Business News of 2013-12-16

ECG denies secret load-shedding

The Electricity Company of Ghana (ECG) says any frequent power outage being experienced by some electricity consumers are due to system failures rather than a deliberate power-rationing exercise.

Parts of Accra have been subjected to regular power outages for the past two weeks, with some residents accusing the ECG of undertaking a secret power-rationing exercise.

However, in an interview with the B&FT, William Boateng, ECG’s Head of Public Relations, attributed the power outages being experienced in particularly the north-eastern part of Accra -- Adenta, Madina, Dome, Oyibi and its environs -- to a fault in a major underground cable serving the area.

According to him, “the ECG has been having multiple faults in one of its major underground cables -- Adenta Feeder, a 33,000-volt (33kV) cable -- which lies in front of the Legon Primary Substation. When you repair it, within a few days it breaks down again. So anytime the feeder goes off, we have to feed the affected customers from another feeder, which means we ration power to the affected areas.”

“The fact is we are not implementing a nationwide load-shedding but a localised one within the affected areas,” he added.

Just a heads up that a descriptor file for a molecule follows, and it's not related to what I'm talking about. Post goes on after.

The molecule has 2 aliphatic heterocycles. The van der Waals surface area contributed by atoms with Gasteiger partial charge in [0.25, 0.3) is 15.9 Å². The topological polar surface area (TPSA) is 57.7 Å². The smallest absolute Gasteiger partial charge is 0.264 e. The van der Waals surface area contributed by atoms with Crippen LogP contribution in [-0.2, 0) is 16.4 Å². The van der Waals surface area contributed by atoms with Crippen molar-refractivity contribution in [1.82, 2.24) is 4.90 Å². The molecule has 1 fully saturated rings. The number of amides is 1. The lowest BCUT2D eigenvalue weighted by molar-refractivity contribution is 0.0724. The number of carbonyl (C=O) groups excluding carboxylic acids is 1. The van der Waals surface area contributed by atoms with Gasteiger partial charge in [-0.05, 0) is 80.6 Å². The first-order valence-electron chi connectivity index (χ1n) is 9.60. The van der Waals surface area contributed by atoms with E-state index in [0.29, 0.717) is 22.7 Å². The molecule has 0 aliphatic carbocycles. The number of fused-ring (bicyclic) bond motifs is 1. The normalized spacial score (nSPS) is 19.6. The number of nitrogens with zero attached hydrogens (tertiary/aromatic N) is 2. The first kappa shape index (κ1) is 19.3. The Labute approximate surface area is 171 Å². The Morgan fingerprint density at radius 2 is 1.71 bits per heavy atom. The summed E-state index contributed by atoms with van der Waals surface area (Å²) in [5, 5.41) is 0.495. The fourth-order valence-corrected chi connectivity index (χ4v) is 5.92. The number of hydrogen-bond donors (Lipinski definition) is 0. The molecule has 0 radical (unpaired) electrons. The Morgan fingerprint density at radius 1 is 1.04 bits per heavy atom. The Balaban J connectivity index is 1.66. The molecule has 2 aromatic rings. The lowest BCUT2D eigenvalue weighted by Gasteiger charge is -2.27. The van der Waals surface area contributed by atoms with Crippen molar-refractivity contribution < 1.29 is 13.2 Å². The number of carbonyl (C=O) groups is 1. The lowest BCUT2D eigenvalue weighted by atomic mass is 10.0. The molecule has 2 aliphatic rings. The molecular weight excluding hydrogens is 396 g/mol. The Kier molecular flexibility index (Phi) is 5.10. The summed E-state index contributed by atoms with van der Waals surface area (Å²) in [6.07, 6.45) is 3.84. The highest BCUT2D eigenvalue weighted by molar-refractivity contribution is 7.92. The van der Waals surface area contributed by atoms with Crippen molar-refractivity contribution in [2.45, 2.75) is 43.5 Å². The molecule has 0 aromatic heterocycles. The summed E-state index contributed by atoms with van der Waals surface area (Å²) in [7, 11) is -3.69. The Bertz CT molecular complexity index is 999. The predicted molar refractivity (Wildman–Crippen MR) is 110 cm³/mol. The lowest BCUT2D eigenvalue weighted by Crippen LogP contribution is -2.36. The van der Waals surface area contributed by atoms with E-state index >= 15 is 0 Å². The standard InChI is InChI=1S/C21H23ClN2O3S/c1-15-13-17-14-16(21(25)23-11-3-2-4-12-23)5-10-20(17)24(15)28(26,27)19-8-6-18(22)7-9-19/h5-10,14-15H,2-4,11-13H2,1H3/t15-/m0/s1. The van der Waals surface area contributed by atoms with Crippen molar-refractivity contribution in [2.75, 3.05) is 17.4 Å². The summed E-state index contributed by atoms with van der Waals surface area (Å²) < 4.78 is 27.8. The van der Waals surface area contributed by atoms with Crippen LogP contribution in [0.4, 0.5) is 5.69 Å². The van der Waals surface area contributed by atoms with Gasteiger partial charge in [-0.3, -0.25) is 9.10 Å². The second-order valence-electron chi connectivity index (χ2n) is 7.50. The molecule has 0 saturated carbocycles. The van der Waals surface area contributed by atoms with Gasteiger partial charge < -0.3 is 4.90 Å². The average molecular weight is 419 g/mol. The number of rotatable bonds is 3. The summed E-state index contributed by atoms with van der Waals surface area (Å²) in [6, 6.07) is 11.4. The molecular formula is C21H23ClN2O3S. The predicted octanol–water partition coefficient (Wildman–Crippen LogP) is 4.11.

“Our engineers are working assiduously on repairing the underground cable. It is no mean task as the cables have to be dug out from the ground and worked on before being fixed again,” he said.

As part of the company’s plans to prevent the situation recurring, Mr. Boateng added that ECG is currently laying another cable which will run parallel to the one being worked on in order to sustain the load should the cable trip again.

In August 2012, the country was plunged into a nationwide power-rationing programme necessitated by an accidental cut in the West Africa Gas Pipeline which supplies fuel to the several thermal plants in the country.

The unavailability of gas meant that some power plants had to run on costly crude oil which, together with the nation’s hydropower dams, were not able to meet the full demands of power consumers. The subsequent load-shedding exercise lasted nearly a year.

Mr. Boateng, who was unable to state exactly when the improvised power-rationing in the affected areas would end, stated that ECG’s engineers have been tasked to ensure that ongoing works to restore power are concluded before the Christmas holidays.